Optical Fiber Properties


The principles behind the transfer of light along an optical fiber were discussed earlier in this topic. You learned that propagation of light depended on the nature of light and the structure of the optical fiber. However, our discussion did not describe how optical fibers affect system performance.

In this case, system performance deals with signal loss and bandwidth.

Signal loss and system bandwidth describe the amount of data transmitted over a specified length of fiber. Many optical fiber properties increase signal loss and reduce system bandwidth. The most important properties that affect system performance are fiber attenuation and dispersion.

Attenuation reduces the amount of optical power transmitted by the fiber. Attenuation controls the distance an optical signal (pulse) can travel as shown in the picture below. Once the power of an optical pulse is reduced to a point where the receiver is unable to detect the pulse, an error occurs. Attenuation is mainly a result of light absorption, scattering, and bending losses. Dispersion spreads the optical pulse as it travels along the fiber.

This spreading of the signal pulse reduces the system bandwidth or the information-carrying capacity of the fiber. Dispersion limits how fast information is transferred as shown in the picture below. An error occurs when the receiver is unable to distinguish between input pulses caused by the spreading of each pulse. The effects of attenuation and dispersion increase as the pulse travels the length of the fiber as shown in the next picture "Pulse spreading and power loss along an optical fiber".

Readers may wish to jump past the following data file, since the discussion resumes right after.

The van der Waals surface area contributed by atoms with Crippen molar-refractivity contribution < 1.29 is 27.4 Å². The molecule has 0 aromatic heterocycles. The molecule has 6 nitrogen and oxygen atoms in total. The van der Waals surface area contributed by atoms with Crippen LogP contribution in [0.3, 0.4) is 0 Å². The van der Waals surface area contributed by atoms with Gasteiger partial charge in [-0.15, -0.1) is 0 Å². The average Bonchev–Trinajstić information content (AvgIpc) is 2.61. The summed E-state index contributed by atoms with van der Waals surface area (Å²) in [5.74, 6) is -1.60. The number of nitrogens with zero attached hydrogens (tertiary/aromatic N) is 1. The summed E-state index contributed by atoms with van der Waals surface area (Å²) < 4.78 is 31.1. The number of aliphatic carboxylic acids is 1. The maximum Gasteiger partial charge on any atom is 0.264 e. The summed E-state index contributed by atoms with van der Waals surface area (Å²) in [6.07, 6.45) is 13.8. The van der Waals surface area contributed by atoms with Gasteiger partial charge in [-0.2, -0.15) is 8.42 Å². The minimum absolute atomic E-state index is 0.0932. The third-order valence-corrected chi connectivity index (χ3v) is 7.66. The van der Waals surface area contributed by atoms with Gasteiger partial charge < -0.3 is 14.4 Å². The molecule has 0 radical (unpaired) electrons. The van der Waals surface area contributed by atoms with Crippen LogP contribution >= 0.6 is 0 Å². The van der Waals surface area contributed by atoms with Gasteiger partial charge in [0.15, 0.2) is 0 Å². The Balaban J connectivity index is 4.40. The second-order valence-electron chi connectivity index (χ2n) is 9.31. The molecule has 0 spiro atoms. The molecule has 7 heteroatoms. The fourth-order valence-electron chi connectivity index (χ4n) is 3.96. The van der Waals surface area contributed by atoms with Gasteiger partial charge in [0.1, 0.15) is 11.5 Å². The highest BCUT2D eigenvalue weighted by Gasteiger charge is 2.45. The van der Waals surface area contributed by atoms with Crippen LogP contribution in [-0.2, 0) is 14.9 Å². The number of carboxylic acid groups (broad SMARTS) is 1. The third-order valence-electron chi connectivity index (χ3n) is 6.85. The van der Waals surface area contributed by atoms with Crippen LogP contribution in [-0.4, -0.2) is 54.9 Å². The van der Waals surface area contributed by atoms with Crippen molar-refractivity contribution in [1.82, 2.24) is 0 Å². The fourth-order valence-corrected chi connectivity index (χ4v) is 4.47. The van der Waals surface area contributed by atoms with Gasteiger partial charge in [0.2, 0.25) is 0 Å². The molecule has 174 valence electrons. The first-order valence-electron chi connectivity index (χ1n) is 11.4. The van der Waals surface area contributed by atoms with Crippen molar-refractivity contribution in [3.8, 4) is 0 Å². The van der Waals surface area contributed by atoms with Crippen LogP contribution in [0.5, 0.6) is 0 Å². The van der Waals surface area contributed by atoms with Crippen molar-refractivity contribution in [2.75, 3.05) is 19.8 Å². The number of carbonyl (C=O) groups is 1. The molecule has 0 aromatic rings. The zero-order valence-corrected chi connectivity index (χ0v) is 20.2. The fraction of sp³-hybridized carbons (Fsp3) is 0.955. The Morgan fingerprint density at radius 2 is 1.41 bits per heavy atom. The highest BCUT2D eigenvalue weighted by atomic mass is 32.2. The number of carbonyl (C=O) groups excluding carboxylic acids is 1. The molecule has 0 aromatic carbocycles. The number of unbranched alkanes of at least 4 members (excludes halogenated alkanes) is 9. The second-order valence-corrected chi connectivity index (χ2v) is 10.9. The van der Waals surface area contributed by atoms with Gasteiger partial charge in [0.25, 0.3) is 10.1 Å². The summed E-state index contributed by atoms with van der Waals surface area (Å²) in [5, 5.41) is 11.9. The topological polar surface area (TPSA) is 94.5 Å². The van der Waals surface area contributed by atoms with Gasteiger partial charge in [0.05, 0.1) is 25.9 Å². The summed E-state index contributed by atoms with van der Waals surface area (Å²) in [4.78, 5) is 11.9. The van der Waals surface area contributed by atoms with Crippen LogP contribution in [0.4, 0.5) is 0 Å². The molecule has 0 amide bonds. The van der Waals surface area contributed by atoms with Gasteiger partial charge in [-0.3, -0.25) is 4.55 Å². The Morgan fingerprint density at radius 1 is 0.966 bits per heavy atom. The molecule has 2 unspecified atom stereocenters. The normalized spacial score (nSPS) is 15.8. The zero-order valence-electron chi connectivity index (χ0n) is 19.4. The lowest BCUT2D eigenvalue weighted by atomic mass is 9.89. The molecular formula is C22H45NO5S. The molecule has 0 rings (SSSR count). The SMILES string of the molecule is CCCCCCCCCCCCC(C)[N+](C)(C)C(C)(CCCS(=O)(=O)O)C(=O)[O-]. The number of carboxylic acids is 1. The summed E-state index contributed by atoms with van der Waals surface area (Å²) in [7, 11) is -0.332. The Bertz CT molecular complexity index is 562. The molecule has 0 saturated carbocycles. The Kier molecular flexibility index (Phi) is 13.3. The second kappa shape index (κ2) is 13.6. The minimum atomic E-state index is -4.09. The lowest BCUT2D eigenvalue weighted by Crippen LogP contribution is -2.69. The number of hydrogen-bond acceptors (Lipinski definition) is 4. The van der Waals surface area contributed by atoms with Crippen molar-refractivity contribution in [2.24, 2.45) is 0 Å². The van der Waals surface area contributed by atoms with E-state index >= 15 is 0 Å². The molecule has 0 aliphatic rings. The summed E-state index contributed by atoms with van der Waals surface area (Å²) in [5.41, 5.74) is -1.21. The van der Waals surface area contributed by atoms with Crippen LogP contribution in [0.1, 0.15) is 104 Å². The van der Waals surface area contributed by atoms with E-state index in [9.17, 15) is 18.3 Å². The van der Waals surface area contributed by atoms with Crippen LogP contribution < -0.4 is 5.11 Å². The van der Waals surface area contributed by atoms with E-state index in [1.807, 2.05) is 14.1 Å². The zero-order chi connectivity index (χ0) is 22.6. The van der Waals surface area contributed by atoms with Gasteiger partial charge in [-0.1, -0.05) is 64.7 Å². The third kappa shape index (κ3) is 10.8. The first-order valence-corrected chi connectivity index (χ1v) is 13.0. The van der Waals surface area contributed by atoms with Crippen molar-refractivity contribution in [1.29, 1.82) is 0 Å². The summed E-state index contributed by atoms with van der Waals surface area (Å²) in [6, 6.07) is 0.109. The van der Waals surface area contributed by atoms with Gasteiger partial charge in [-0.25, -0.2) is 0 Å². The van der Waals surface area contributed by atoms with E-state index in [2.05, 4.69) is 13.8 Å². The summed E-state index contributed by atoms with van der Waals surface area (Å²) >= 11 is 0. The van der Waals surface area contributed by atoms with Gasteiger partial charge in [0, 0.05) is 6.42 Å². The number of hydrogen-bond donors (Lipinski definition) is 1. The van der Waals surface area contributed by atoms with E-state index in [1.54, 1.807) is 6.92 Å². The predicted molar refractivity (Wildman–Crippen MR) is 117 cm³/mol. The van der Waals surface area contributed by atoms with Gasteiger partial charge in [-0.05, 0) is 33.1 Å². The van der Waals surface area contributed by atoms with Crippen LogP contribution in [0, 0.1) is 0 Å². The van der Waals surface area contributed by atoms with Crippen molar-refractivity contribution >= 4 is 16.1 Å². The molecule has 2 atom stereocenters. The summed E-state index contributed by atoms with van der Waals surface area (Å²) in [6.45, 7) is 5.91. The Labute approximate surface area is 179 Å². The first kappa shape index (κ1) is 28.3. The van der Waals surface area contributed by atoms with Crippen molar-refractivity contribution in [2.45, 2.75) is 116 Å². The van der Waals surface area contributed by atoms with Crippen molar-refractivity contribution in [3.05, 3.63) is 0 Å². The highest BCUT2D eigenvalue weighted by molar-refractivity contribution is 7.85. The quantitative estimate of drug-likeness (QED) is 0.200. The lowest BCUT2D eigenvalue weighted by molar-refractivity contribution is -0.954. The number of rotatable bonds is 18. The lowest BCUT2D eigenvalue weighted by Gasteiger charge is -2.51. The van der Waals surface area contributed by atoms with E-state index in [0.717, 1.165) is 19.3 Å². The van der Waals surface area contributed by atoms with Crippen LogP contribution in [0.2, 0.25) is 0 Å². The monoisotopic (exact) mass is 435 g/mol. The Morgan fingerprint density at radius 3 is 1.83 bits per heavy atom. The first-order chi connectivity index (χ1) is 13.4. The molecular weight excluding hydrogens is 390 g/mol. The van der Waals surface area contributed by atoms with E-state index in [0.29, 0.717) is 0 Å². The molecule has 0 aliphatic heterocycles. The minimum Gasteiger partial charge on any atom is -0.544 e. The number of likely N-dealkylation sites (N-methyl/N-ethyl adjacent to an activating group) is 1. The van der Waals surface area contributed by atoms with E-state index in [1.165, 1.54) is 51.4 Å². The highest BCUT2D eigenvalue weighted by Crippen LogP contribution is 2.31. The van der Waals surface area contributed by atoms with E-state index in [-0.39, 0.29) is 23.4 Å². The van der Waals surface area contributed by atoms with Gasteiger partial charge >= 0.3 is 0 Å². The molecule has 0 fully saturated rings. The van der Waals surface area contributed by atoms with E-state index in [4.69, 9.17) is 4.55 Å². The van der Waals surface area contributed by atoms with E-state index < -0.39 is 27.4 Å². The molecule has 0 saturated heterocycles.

Fiber transmission properties.

Pulse spreading and power loss along an optical fiber.

In addition to fiber attenuation and dispersion, other optical fiber properties affect system performance. Fiber properties, such as modal noise, pulse broadening, and polarization, can reduce system performance.

Modal noise, pulse broadening, and polarization are too complex to discuss as introductory level material. However, you should be aware that attenuation and dispersion are not the only fiber properties that affect performance.


Attenuation in an optical fiber is caused by absorption, scattering, and bending losses. Attenuation is the loss of optical power as light travels along the fiber. Signal attenuation is defined as the ratio of optical input power (Pi) to the optical output power (Po). Optical input power is the power injected into the fiber from an optical source. Optical output power is the power received at the fiber end or optical detector. The following equation defines signal attenuation as a unit of length:

Signal attenuation is a log relationship. Length (L) is expressed in kilometers. Therefore, the unit of attenuation is decibels/kilometer (dB/km). As previously stated, attenuation is caused by absorption, scattering, and bending losses. Each mechanism of loss is influenced by fiber-material properties and fiber structure. However, loss is also present at fiber connections.

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